Last week was a rough week. The blues were relentless. I can be resilient most of the time, but I was just too blue to be any other color. Which is, ironically, characteristic of the blues as a musical genre, glorifying feelings of sorrow rather than providing a way out. That’s how I felt. Trapped.
When I’m blue, here’s what happens:
1.) I spend an embarrassing amount of time watching TV
2.) I let myself play stupid games on my phone until one or two o’clock in the morning
3.) I begin to detach from friends and family…and my writing
4.) Finally, I become generally unmotivated to do anything
5.) And…there’s the crying…
Here’s what I normally do about it:
1.) Talk to someone
2.) A playlist of happy songs: a little Sister Act 2, some Mandisa, Ron Kenoli
3.) Buy stuff
4.) Reading my Bible and praying (It’s not the first thing, because I’ll be real…it wasn’t the first thing I did last week.)
None of it helped as much as it normally does. I could not seem to snap out of it.
Saturday, after finishing some stuff at the church, I spent two hours sitting on a bench between two trees, crying. I prayed too, and I stopped crying. After a while, I thought I’d see what else I could add to the list of feel-better-things. I walked to the playground to see if I could still climb up the pole. I could. Then I sat on a swing. It kind of helped.
Feeling the onset of sunburn, I resolved to go to Barnes and Noble (it got knocked off the list as other things were added, but I decided to revive it). I wandered the fiction section. Non-fiction and especially the children’s section are my go-to, but I’ve nothing published, and the goal was to feel better, not worse. After the fiction, I went to the front of the store where they keep all the journals and magnets and calendars and bookends. I found this:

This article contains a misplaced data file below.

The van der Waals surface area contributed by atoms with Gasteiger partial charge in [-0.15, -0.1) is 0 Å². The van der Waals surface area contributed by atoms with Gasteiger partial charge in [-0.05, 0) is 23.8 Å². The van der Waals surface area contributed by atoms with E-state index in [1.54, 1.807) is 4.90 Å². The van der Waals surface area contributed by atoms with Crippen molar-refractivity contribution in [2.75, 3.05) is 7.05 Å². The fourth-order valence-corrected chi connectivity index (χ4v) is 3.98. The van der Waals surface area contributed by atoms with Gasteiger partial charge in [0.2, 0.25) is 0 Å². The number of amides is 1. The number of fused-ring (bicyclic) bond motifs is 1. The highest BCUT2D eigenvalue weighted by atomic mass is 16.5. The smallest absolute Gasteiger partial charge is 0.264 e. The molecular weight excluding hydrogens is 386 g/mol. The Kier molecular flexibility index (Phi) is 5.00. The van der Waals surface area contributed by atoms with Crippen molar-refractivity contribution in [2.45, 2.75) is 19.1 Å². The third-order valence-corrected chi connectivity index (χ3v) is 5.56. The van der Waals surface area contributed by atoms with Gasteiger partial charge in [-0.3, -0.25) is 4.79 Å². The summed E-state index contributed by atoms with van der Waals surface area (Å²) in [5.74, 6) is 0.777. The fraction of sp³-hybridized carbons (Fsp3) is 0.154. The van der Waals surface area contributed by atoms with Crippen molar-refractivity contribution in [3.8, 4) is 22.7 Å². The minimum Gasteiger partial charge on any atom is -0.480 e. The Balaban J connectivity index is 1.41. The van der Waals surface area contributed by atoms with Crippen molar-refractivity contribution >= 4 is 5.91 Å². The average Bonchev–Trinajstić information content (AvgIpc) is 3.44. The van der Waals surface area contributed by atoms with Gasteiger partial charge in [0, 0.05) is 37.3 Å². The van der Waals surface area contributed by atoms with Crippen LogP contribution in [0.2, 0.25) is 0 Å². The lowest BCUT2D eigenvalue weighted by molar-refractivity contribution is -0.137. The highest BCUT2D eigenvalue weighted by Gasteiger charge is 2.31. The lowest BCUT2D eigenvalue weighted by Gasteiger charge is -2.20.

It’s Gonna Be Okay: A journal to reassure myself when I’m overwhelmed by the creeping sense of impending disaster and the all-encompassing fears both specified and vague that colonize my mind, body, and soul, all of which, from the completely far-fetched to the sometimes probable, do me no good to contemplate and in fact make me miserable, and even though optimism may be unself-aware and ill-placed, I know I’ll be happier as a blind fool than as a clairvoyant apocalyptic.
Each blank journaling page is paired with a quote. I stood there and read the whole thing. A number of quotes jumped out at me, but this one in particular.
“If you are not happy you had better stop worrying about it and see what treasures you can pluck from your own brand of unhappiness.” –Robertson Davies
It made me realize I’ve been trying to make myself feel better, instead of accepting how I feel, because I didn’t want to feel it. Being okay with how you feel is something I tell people often. It turned out I wasn’t taking my own advice.
In getting ready to leave for Berkeley, I got things settled way ahead of time, so now I have all this time to do whatever. That “whatever,” as it turns out, is to think too damn much. And to worry. I worry about my church, my family and my friends. I can’t do anything in my presence or my absence to prevent whatever is going to happen, but I feel I have more control if I’m present. I still don’t want to give them fully to God. Mostly, though, I am already grieving the loss of them. I won’t be losing those relationships, but they will significantly change. I’m not ready to be grieving. I’m not ready.
The quotes made me feel less alone. They helped me more than my prayers and my Bible. Did I feel bad about that? A little. Should I have? Probably not.
If you are looking for God, you find Him. Even if you aren’t looking for Him, you find yourself stumbling into Him. Speaking our language is one of God’s greatest abilities. He speaks to our souls in individual and intimate ways. He spoke my language that day. I not only knew I was loved, but I felt it too. It didn’t make the blues go away. It was more an act of solidarity, because that’s what love does. Love says, Yeah, this totally sucks. I am blue for you. I am feeling it with you. You are not alone.